The Indian Air Force (IAF) recently conducted a significant drill in the Indian Ocean region, showcasing the long-range combat capabilities of its Four Rafale fighter jets. These 4.5 generation aircraft have equipped India with advanced air-to-air and air-to-ground missiles, radar, and electronic warfare capabilities, reaffirming its supremacy over the subcontinent’s skies.
The exercise demonstrated the strategic importance of the Indian Ocean as a bridge for nations in India’s
maritime neighbourhood. India’s economic interests are closely linked to this region, reflected by its vision of SAGAR (Security and Growth for All in the Region). During this six-hour mission, mid-air refuelling boosted IAF’s capabilities considerably. The Rafale fighter aircraft were inducted into service in 2020 amid tensions with China and swiftly became operational.
Indian Air force (IAF)
The Indian Air Force (IAF) was established on 8th October 1932 as the Royal Indian Air Force and later
renamed in 1950. As part of the Indian Armed Forces, its primary role is aerial warfare, with a size of
approximately 170,576 active personnel and 140,000 reserve personnel operating around 1,926 aircraft.
Headquartered at the Integrated Defence Headquarters in New Delhi, the IAF’s motto “Nabhah Sparsam
Diptam,” translates to “Touch the Sky with Glory” and is derived from Bhagavad Gita. Key figures
include Commander-in-Chief President Draupadi Murmu; Commander of Defence Staff General Anil
Chauhan; Chief of Air Staff Air Chief Marshal Vivekram Choudhary; Vice Chief of Air Staff Amar
Prithvi Singh; and notable commanders such as Marshal Arjun Singh, Chief Marshal Pratap Chandralal,
and Air Marshal Subroto Mukherjee.
Since gaining independence from Britain in 1947 and transitioning to a republic in 1950 while removing
royal titles within its name, India’s air force has participated in four wars against neighbouring Pakistan.
Additionally, it has carried out significant operations like Operation Vijay, Operation Magdod
(Meghdoot), Operation Cactus, and Operation Poomalai.
Indian Air Force: History and Key Milestones
The Indian Air Force (IAF) was officially established on 8 October 1932 as an auxiliary arm of Britain’s
Royal Air Force, following the Indian Air Force Act of 1932. Its first aircraft flight, consisting of four
Westland-Wapiti Airplanes and five Indian pilots led by a British officer, was commissioned on 1 April
1933. During World War II, the IAF played a crucial role in halting Japan’s advance in Burma. Flight
Lieutenant Arjan Singh later became India’s first and only Marshal of the Air Force. In 1943, the first
flying school was established in Ambala for pilot training.
After independence and partition, the Royal Indian Air Force supported troop transport but did not engage in air-to-air combat with Pakistan. In 1960, IAF activated No.5 Squadron to support UN operations in Congo during Belgium’s withdrawal. The annexation of Goa from Portugal saw significant IAF involvement through Operation Vijay where they provided ground force support.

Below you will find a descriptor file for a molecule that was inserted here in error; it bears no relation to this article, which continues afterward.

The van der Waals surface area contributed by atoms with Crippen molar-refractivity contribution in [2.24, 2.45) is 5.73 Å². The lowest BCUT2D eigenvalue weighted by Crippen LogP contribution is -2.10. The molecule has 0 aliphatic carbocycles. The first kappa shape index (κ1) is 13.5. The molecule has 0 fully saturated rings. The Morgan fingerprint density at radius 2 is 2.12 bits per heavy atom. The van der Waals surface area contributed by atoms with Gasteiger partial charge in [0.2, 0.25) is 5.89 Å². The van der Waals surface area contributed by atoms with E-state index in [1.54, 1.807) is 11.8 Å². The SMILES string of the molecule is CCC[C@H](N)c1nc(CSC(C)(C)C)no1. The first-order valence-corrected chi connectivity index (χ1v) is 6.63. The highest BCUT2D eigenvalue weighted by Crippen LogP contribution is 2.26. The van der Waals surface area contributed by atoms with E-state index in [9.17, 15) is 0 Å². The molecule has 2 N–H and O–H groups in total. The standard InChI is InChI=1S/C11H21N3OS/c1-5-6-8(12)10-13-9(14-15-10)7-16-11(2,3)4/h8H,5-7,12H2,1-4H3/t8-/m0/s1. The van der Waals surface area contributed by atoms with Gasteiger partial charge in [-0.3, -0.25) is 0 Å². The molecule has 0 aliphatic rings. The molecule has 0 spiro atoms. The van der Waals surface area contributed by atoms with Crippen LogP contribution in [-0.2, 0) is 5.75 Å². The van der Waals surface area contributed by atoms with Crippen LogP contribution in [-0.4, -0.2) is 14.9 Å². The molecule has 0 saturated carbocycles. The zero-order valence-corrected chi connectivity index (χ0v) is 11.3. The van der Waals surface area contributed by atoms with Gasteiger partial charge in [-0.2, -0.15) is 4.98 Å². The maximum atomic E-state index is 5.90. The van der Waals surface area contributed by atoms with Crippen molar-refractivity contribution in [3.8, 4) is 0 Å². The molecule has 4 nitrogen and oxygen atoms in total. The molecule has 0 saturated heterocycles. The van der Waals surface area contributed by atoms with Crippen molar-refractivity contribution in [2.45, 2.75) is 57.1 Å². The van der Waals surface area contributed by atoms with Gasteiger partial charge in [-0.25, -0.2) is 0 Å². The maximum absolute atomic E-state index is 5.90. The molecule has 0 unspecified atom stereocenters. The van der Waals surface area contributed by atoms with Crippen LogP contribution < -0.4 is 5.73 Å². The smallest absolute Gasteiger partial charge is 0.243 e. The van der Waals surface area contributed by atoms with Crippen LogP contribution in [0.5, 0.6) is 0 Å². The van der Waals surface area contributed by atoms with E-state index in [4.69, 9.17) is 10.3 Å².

India suffered losses to China during the Sino-Indian War due to ineffective use of IAF resources.
However, during the Indo-Pak War or Second Kashmir War in 1965, IAF successfully prevented
Pakistan’s air superiority. Post-1965 war improvements included creating Para Commandos regiment for logistics supply and rescue operations while focusing on indigenous fighter aircraft manufacturing.
In the Bangladesh Liberation or Indo-Pak War of 1971, IAF played a critical role carrying out numerous
sorties and supporting naval efforts; achieving air superiority throughout conflict. Flying Officer Nirmal
Jit Singh Sekhon received posthumous Param Vir Chakra gallantry award after this war.
In 1984, India initiated Operation Meghdoot to seize the Saichen Glacier in the disputed Kashmir region.
The Indian Air Force (IAF) used Mi-8, Chetak and Cheetah helicopters to transport hundreds of troops to
the area. In 1987, during the Sri Lankan Civil War, IAF carried out Operation Poomalai (Eagle Mission 4), a
mission aimed at airdropping supplies over Jaffna to support Tamil Tigers. Additionally, IAF supported the Indian Peacekeeping Forces (IPKF) in northern and eastern Sri Lanka through Operation Pavan.
The IAF also assisted Maldives in 1988 through Operation Cactus. In 1999, during Operation Safed Sagar
as part of Kargil conflict, air power was employed for military aviation for the first time in such an
environment. Since then, IAF has effectively guarded India’s airspace with numerous examples
showcasing their efficiency.
After Jaish-e-Mohammed’s (JEM) attack on Pulwama killed 46 CRPF personnel in 2019, IAF conducted
Balakot air strike targeting JEM camps using Mirage aircrafts. Pakistan Air Force retaliated following
these strikes leading to capture of MiG-21 pilot Abhinandan Vartaman by Pakistan who was later released according to Geneva Convention’s obligations.
Aircraft Inventory of IAF
The Indian Air Force (IAF) inventory consists of seven types of aircraft, including the MIG series, Sukhoi
Su-30, HAL Tejas, Sepikat Jaguar, Boeing 707, Ilyushin series. Additionally, it features helicopters like
the indigenous HAL Dhruv and unmanned aerial vehicles for reconnaissance and surveillance. The latest
addition to India’s arsenal is the Dassault Rafale; 36 Rafale Jets has been delivered by France in
December, 2022 as a deal had been signed between India and France in October, 2021.
Launched in 2010, the Air Force Network (AFNET) is a robust digital information grid that enables quick
and accurate threat responses. This secure communication network connects command centres with
offensive aircrafts, sensor platforms and ground missile batteries. The integrated air command and control system (IACCS), an automated system for air defense operations rides on AFNET backbone integrating sensors weapon systems and command nodes.